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Unified Proces Vs Extreme Programming for a E-Commerce Platform Development

By alxmammen ·
Let us suppose, you are working for an IT firm. You have been asked to develop the E-commerce Platform (ECP), a new web-based selling channel for Clear View Training Limited.

Your project manager calls a meeting of the system development team and says: ?We need to make some decisions about the development approach we will use for the project. In our methodology, I am planning to use an iterative approach and naturally involve users extensively. I?m still talking to people about it and it seems like the Unified Process (UP) and Extreme Programming (XP) are the methods that are widely being used.?

In light of this, the project manager asked you to do a comparative analysis of the two O-O system development approaches - the Unified Process (UP) and Extreme Programming (XP). Compare and contrast the approaches in relation to the following parameters but not limited to:

? Phases of development lifecycle
? Artifacts
? Activities
? Roles
? Large projects Vs small projects etc

Make a recommendation to the manager which methodology should be used for the ECP project mentioned above based on your analysis.

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by Jaqui In reply to Unified Proces Vs Extreme ...

it would be better to look at which one will merge better with your existing systems. [ which will cause least issues when implemented ]

all systems have proponents and detractors, which is best is both a matter of taste and need.

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by SridharPandu In reply to Unified Proces Vs Extreme ...

I would suggest XP because it transfers onus to the programmer and is lite weight. Use XP only when requirements change frequently and risks are high.
Phases of XP
Planning - User stories, release plan, small release, measure velocity, iterate, plan iteration, move people, stand up meeting, Fix XP
Designing - System metaphor, CRC cards, Spike solutions, Refactor
Coding - unit test, pair program, integrate often, colletive code ownership, optimise
Testing - unit test, publish score

Phases of UP -
There are four phases - Inception, Eloboration, Consruction and Transition

Each phase can have several iterations 1, 2, so on

Each iteration can have the following activities
Project Management
Business Modelling
Analysis and Design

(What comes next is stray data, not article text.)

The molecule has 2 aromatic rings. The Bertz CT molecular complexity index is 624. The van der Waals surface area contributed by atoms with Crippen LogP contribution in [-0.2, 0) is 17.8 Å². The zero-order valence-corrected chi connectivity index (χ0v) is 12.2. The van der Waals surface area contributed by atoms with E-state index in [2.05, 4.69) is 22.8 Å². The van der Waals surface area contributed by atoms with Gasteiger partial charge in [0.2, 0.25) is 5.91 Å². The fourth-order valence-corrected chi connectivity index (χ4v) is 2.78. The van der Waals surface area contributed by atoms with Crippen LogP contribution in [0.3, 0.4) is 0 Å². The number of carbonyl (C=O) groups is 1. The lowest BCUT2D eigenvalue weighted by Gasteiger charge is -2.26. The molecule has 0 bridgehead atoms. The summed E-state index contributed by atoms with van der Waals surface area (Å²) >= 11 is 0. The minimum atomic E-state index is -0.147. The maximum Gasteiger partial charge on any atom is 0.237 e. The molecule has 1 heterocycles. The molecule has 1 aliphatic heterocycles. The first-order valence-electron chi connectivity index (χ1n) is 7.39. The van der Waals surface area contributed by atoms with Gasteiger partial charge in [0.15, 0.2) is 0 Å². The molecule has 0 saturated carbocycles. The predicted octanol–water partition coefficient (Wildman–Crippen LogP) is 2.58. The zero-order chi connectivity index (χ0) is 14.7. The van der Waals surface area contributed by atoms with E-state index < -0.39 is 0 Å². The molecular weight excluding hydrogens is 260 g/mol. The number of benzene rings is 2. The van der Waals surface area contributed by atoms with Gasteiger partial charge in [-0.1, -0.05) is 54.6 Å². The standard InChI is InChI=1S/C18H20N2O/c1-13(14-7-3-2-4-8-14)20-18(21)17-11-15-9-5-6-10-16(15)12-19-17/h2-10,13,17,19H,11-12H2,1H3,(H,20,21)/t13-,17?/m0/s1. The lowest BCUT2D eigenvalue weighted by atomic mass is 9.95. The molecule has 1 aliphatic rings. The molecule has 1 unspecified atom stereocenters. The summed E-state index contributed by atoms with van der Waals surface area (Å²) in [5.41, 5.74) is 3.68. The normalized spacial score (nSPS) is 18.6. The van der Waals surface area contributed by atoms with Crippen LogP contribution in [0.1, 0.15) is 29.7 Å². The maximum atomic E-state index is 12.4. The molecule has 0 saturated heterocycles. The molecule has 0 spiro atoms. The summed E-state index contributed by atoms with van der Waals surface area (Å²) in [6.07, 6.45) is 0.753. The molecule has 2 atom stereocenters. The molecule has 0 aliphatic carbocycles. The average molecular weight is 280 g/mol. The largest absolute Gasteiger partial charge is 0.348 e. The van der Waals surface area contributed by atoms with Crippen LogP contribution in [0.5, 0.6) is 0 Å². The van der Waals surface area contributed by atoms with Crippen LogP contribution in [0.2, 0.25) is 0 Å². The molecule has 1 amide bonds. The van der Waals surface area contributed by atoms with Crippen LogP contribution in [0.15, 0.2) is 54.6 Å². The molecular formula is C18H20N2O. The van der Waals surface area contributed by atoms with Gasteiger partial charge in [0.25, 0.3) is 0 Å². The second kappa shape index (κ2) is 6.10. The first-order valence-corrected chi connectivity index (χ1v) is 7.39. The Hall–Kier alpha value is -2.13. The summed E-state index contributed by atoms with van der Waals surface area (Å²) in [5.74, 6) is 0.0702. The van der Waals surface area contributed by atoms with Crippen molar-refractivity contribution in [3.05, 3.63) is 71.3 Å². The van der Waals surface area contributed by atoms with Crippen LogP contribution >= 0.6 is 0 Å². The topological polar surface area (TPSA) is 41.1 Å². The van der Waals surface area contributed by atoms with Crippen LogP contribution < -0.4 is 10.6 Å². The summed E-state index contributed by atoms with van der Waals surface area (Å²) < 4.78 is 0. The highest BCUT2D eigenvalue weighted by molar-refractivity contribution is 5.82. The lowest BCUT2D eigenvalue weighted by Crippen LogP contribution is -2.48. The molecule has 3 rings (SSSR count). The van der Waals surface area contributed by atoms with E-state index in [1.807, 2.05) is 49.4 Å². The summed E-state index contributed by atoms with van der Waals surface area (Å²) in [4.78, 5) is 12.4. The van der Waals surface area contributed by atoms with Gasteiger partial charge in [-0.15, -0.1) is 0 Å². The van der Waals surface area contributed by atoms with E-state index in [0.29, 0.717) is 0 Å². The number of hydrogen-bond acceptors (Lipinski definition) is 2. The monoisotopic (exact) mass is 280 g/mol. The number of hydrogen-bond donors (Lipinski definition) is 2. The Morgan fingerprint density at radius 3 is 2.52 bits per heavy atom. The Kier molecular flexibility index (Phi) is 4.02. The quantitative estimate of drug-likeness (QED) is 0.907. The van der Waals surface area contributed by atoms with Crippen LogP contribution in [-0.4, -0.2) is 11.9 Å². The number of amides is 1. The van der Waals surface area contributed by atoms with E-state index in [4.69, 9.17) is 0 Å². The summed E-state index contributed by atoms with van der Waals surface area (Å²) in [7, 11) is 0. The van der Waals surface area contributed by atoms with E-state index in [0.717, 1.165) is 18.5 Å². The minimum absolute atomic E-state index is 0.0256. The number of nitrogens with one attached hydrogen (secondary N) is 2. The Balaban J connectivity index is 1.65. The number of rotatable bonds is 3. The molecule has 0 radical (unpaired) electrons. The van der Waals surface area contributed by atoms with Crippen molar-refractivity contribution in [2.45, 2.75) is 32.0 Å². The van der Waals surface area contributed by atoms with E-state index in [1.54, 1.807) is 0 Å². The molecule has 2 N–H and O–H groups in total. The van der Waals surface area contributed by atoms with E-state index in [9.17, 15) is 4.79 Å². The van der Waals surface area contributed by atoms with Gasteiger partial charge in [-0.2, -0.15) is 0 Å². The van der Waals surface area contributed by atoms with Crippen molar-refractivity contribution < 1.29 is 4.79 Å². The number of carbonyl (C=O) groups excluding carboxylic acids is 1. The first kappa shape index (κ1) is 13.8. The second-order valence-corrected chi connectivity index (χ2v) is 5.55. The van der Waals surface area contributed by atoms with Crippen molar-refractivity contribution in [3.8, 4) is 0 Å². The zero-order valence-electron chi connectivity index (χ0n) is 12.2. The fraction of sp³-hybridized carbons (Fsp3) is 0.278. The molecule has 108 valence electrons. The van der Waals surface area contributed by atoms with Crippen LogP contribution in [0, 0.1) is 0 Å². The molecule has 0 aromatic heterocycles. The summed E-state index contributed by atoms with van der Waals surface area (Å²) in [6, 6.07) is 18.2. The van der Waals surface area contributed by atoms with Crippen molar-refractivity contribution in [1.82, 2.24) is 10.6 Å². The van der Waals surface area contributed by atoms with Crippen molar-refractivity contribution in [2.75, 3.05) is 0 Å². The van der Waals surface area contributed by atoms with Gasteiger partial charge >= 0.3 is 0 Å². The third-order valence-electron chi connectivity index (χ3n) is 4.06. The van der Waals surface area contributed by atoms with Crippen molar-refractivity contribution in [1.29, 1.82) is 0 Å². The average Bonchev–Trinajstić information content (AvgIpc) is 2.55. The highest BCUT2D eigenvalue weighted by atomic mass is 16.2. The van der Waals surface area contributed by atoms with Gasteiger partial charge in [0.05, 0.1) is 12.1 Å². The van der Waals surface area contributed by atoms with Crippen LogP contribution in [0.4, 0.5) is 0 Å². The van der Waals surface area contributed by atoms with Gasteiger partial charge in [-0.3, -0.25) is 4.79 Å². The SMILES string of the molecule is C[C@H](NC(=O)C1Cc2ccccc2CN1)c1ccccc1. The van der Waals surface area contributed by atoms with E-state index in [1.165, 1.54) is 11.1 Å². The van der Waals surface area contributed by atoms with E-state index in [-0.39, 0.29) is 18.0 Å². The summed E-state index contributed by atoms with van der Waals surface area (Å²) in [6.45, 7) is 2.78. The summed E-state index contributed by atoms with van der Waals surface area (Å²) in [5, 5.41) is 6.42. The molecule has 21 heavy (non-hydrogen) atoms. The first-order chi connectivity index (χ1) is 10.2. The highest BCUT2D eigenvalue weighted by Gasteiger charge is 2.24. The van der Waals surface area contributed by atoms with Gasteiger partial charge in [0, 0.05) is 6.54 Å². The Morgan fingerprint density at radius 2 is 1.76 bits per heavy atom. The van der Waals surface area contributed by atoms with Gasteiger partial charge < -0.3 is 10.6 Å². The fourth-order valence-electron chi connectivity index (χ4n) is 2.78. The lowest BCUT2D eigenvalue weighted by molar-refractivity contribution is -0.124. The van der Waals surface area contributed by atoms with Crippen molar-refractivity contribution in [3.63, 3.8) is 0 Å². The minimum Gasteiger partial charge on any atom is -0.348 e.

Implementation (Actually means Coding)
Configuration and Change management

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by tagmarkman In reply to Unified Proces Vs Extreme ...

I firmly believe this answer depends on the culture of your company.

In my experiences I have found this although this certainly isn't true for everything:
UP for Large or Complex Systems that have a lot of people involved.
XP for Average Systems that have a smaller or medium number of people involved.

They both have their pluses and minuses. That being said, I rarely find companies strictly following UP or XP. They tend to have a hybird of some type and not necessarly UP or XP.

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by radobson In reply to Unified Proces Vs Extreme ...

I would go with UP.

I believe XP is both a superior methodology and much closer to how developers (and most of us actually work) therefore more natural.

However, XP, to be effective requires tremendous personal and organizational discipline.

XP, done right, requires strict discipline to coding standards. This presupposes the organization has previously invested in creating, socializing and enforcing a coding standard.

Additionally, the XP tenet of shared programming requires both developer and organizational discipline. The developer teams MUST resist the urge to use two computers. Those 8 hours a day you are limited to in XP are for work, not shopping, not surfing, not research on side businesses. This takes vastly more discipline than most developers I've encountered have, or want to have.

Additionally, the organization MUST be disciplined enough not to have that second computer around. And to allocate tasks to teams (pairs) and to cap the work day at 8 hours.

I think this like Beta Max v. VHS. One is clearly superior, but requires a hurdle that just can't be met.

I'll always promote, XP, or in my case, more properly, Agile Development, but I can't honestly recommend in an environment that lacks personal and corporate discipline.

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